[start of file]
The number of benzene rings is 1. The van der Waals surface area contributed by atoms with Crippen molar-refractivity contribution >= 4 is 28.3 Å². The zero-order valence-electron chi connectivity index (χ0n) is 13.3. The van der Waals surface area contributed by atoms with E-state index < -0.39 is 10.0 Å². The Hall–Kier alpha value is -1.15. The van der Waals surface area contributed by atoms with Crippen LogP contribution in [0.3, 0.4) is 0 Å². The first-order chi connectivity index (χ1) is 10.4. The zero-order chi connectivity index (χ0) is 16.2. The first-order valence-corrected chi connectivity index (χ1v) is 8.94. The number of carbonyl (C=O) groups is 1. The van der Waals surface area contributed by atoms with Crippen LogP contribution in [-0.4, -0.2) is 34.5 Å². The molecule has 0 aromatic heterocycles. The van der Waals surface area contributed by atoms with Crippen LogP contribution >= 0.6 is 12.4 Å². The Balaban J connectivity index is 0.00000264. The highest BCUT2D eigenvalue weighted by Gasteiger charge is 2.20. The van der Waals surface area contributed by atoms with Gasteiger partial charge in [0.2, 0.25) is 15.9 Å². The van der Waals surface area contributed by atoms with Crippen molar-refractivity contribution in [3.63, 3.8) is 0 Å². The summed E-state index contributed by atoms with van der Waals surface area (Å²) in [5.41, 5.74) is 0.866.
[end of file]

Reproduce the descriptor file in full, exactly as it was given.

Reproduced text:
The number of benzene rings is 1. The van der Waals surface area contributed by atoms with Crippen molar-refractivity contribution >= 4 is 28.3 Å². The zero-order valence-electron chi connectivity index (χ0n) is 13.3. The van der Waals surface area contributed by atoms with E-state index < -0.39 is 10.0 Å². The Hall–Kier alpha value is -1.15. The van der Waals surface area contributed by atoms with Crippen LogP contribution in [0.3, 0.4) is 0 Å². The first-order chi connectivity index (χ1) is 10.4. The zero-order chi connectivity index (χ0) is 16.2. The first-order valence-corrected chi connectivity index (χ1v) is 8.94. The number of carbonyl (C=O) groups is 1. The van der Waals surface area contributed by atoms with Crippen LogP contribution in [-0.4, -0.2) is 34.5 Å². The molecule has 0 aromatic heterocycles. The van der Waals surface area contributed by atoms with Crippen LogP contribution >= 0.6 is 12.4 Å². The Balaban J connectivity index is 0.00000264. The highest BCUT2D eigenvalue weighted by Gasteiger charge is 2.20. The van der Waals surface area contributed by atoms with Gasteiger partial charge in [0.2, 0.25) is 15.9 Å². The van der Waals surface area contributed by atoms with Crippen molar-refractivity contribution in [3.63, 3.8) is 0 Å². The summed E-state index contributed by atoms with van der Waals surface area (Å²) in [5.41, 5.74) is 0.866.